The many roads that lead to meeting FASEA’s education standards

By March 29, 2019 April 15th, 2019 Homepage, In the Media, Industry

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Published by DBA Lawyers
Written by Christian Pakpahan, Lawyer and Daniel Butler, Director on 29 March 2019

The Financial Adviser Standards and Ethics Authority (‘FASEA’) has finalised the acceptable pathways that advisers can take to meet FASEA’s education standards.

We outline below how existing and prospective advisers can meet FASEA’s education standards under the Australian financial services licence (‘AFSL’) regime. Each adviser should consider their own circumstances and decide which pathway is most suitable for them.

What are the pathways for existing advisers?

The Corporations Act 2001 (Cth) broadly defines an existing adviser (referred to as an existing provider in the legislation) as a person who was an authorised adviser under the AFSL regime between 1 January 2016 and 1 January 2019 and is not banned, disqualified or suspended on 1 January 2019.

Existing advisers will need to meet FASEA’s education standards by no later than 1 January 2024, and there are five ways this can be done.

Approved degree pathway

Existing advisers who have completed a FASEA approved graduate diploma qualification or higher will only need to complete an ethics and professionalism bridging course to meet FASEA’s education standards.

The FASEA approved degree list can be found on FASEA’s website and broadly includes graduate diplomas relating to accounting, commerce, business, finance or others that have an emphasis or major in financial planning.

Relevant degree pathway

Existing advisers that have completed a graduate diploma qualification or higher in a related field of study that contains at least eight courses in one or more of FASEA’s designated field of studies (eg, financial planning, investments, accounting, tax law, finance, etc) and do not have recognition of prior learning (‘RPL’) will need to complete four courses being:

1) financial advice regulatory & legal obligations bridging course;

2) ethics and professionalism bridging course;

3) behavioural finance: client and consumer behaviour, engagement and decision making; and

4) a FASEA approved elective unit,

to meet FASEA’s education standards. However, where an existing adviser with a relevant degree has completed either an advanced diploma in financial planning or an approved study related to attaining a professional designation they may obtain RPL. Where either of these are the case, existing advisers are only required to complete FASEA’s code of ethics and code monitoring bodies bridging course to complete this pathway.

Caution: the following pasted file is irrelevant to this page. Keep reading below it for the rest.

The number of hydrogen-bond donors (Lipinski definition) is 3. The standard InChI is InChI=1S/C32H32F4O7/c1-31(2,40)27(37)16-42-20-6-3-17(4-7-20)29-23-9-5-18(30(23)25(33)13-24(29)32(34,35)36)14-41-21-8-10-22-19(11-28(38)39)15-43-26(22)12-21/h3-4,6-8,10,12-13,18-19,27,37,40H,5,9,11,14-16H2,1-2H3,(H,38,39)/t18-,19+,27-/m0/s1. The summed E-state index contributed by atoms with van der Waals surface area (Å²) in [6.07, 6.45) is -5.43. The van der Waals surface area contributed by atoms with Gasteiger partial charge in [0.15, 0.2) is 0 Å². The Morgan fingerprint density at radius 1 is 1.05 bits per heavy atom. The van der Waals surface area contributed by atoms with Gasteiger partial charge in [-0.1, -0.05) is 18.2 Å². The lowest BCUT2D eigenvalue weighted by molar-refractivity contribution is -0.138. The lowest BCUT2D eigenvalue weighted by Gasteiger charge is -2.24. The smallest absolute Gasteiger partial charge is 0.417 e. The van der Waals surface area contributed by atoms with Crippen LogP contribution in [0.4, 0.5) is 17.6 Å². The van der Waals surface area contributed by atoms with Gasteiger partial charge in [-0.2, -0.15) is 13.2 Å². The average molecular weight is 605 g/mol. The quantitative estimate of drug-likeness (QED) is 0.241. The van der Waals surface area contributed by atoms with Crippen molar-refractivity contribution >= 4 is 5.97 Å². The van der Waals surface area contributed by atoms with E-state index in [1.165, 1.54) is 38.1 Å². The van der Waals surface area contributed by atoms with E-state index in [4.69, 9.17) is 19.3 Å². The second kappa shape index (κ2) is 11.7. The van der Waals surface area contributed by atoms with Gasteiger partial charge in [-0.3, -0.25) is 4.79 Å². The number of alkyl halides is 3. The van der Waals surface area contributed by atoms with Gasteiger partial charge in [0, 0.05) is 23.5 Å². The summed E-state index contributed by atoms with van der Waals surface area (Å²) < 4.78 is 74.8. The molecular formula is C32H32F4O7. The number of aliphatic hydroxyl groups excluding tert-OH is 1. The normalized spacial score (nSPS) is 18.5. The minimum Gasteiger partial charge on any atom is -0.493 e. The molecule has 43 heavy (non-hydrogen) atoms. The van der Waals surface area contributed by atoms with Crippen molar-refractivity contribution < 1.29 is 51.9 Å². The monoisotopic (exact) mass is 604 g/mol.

Other degree pathway

Existing advisers that have completed a graduate diploma qualification or higher in a non-relevant field of study and do not have RPL will need to complete seven courses of study, being:

5) financial advice regulatory & legal obligations bridging course;

6) ethics and professionalism bridging course;

7) behavioural finance: client and consumer behaviour, engagement and decision making; and

four related units selected by the existing adviser from a FASEA approved list of electives.

If the existing adviser has RPL such as an advanced diploma in financial planning, approved study related to attaining a professional designation, or certain courses that are related to a designated field of study, the above requirements may be reduced depending on the RPL completed by the existing adviser.

No degree pathway

Existing advisers who have not completed a graduate diploma qualification or higher and do not have RPL will need to complete a graduate diploma consisting of eight courses of study, which include:

8) financial advice regulatory & legal obligations bridging course;

9) ethics and professionalism bridging course;

10) behavioural finance: client and consumer behaviour, engagement and decision making; and

11) five related units selected by the existing adviser from a FASEA approved list of electives.